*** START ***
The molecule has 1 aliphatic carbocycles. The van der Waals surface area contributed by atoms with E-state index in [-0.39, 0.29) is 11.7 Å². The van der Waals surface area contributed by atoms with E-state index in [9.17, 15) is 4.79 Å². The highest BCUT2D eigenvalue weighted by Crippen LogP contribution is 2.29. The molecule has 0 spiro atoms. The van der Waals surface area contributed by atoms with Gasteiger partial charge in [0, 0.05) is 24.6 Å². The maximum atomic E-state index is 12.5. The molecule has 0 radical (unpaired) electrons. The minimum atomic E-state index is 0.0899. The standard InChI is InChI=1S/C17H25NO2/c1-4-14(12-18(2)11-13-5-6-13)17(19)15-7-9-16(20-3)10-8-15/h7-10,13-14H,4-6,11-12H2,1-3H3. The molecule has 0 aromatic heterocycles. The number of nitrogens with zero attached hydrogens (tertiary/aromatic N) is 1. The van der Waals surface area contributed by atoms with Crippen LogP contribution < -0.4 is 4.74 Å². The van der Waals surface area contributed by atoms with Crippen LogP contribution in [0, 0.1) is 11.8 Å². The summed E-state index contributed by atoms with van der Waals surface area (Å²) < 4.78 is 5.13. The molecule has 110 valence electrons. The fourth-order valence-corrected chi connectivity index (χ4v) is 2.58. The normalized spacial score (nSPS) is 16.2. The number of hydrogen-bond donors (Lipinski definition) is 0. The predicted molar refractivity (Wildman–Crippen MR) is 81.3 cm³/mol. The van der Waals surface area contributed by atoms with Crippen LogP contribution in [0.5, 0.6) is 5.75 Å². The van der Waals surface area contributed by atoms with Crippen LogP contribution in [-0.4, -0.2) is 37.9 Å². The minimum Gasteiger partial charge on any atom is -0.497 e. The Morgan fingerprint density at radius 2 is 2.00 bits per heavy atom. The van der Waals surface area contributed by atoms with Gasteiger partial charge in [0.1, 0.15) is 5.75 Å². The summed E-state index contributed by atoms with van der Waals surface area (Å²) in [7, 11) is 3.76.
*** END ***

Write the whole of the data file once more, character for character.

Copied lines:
The molecule has 1 aliphatic carbocycles. The van der Waals surface area contributed by atoms with E-state index in [-0.39, 0.29) is 11.7 Å². The van der Waals surface area contributed by atoms with E-state index in [9.17, 15) is 4.79 Å². The highest BCUT2D eigenvalue weighted by Crippen LogP contribution is 2.29. The molecule has 0 spiro atoms. The van der Waals surface area contributed by atoms with Gasteiger partial charge in [0, 0.05) is 24.6 Å². The maximum atomic E-state index is 12.5. The molecule has 0 radical (unpaired) electrons. The minimum atomic E-state index is 0.0899. The standard InChI is InChI=1S/C17H25NO2/c1-4-14(12-18(2)11-13-5-6-13)17(19)15-7-9-16(20-3)10-8-15/h7-10,13-14H,4-6,11-12H2,1-3H3. The molecule has 0 aromatic heterocycles. The number of nitrogens with zero attached hydrogens (tertiary/aromatic N) is 1. The van der Waals surface area contributed by atoms with Crippen LogP contribution < -0.4 is 4.74 Å². The van der Waals surface area contributed by atoms with Crippen LogP contribution in [0, 0.1) is 11.8 Å². The summed E-state index contributed by atoms with van der Waals surface area (Å²) < 4.78 is 5.13. The molecule has 110 valence electrons. The fourth-order valence-corrected chi connectivity index (χ4v) is 2.58. The normalized spacial score (nSPS) is 16.2. The number of hydrogen-bond donors (Lipinski definition) is 0. The predicted molar refractivity (Wildman–Crippen MR) is 81.3 cm³/mol. The van der Waals surface area contributed by atoms with Crippen LogP contribution in [0.5, 0.6) is 5.75 Å². The van der Waals surface area contributed by atoms with Crippen LogP contribution in [-0.4, -0.2) is 37.9 Å². The minimum Gasteiger partial charge on any atom is -0.497 e. The Morgan fingerprint density at radius 2 is 2.00 bits per heavy atom. The van der Waals surface area contributed by atoms with Gasteiger partial charge in [0.1, 0.15) is 5.75 Å². The summed E-state index contributed by atoms with van der Waals surface area (Å²) in [7, 11) is 3.76.